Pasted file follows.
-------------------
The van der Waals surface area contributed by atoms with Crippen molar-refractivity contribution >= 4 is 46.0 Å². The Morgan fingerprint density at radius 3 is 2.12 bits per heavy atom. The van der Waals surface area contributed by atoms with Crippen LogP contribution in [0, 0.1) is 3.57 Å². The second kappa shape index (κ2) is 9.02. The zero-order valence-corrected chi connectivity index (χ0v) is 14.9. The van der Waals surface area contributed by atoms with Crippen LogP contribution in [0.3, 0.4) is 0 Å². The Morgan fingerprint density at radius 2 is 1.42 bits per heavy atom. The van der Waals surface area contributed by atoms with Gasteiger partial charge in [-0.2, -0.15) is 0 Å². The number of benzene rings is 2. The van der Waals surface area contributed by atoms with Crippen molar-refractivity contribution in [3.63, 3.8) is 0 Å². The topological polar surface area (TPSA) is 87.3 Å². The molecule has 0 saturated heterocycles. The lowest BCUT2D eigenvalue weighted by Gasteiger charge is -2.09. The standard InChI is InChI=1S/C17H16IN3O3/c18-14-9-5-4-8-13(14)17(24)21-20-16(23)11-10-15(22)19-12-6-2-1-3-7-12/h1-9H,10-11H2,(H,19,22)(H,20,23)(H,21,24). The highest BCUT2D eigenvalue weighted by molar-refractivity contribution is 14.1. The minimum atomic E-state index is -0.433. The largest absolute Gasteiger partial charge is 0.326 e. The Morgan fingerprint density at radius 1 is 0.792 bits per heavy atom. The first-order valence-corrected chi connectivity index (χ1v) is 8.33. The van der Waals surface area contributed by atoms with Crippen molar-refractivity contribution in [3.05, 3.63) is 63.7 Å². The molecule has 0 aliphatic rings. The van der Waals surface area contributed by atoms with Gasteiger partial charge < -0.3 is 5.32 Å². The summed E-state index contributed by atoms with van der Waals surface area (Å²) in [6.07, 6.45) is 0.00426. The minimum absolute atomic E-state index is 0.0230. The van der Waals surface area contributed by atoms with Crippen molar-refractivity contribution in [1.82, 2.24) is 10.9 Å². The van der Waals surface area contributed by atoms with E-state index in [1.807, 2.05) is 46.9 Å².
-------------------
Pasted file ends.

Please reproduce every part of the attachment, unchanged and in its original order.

The van der Waals surface area contributed by atoms with Crippen molar-refractivity contribution >= 4 is 46.0 Å². The Morgan fingerprint density at radius 3 is 2.12 bits per heavy atom. The van der Waals surface area contributed by atoms with Crippen LogP contribution in [0, 0.1) is 3.57 Å². The second kappa shape index (κ2) is 9.02. The zero-order valence-corrected chi connectivity index (χ0v) is 14.9. The van der Waals surface area contributed by atoms with Crippen LogP contribution in [0.3, 0.4) is 0 Å². The Morgan fingerprint density at radius 2 is 1.42 bits per heavy atom. The van der Waals surface area contributed by atoms with Gasteiger partial charge in [-0.2, -0.15) is 0 Å². The number of benzene rings is 2. The van der Waals surface area contributed by atoms with Crippen molar-refractivity contribution in [3.63, 3.8) is 0 Å². The topological polar surface area (TPSA) is 87.3 Å². The molecule has 0 saturated heterocycles. The lowest BCUT2D eigenvalue weighted by Gasteiger charge is -2.09. The standard InChI is InChI=1S/C17H16IN3O3/c18-14-9-5-4-8-13(14)17(24)21-20-16(23)11-10-15(22)19-12-6-2-1-3-7-12/h1-9H,10-11H2,(H,19,22)(H,20,23)(H,21,24). The highest BCUT2D eigenvalue weighted by molar-refractivity contribution is 14.1. The minimum atomic E-state index is -0.433. The largest absolute Gasteiger partial charge is 0.326 e. The Morgan fingerprint density at radius 1 is 0.792 bits per heavy atom. The first-order valence-corrected chi connectivity index (χ1v) is 8.33. The van der Waals surface area contributed by atoms with Crippen molar-refractivity contribution in [3.05, 3.63) is 63.7 Å². The molecule has 0 aliphatic rings. The van der Waals surface area contributed by atoms with Gasteiger partial charge < -0.3 is 5.32 Å². The summed E-state index contributed by atoms with van der Waals surface area (Å²) in [6.07, 6.45) is 0.00426. The minimum absolute atomic E-state index is 0.0230. The van der Waals surface area contributed by atoms with Crippen molar-refractivity contribution in [1.82, 2.24) is 10.9 Å². The van der Waals surface area contributed by atoms with E-state index in [1.807, 2.05) is 46.9 Å².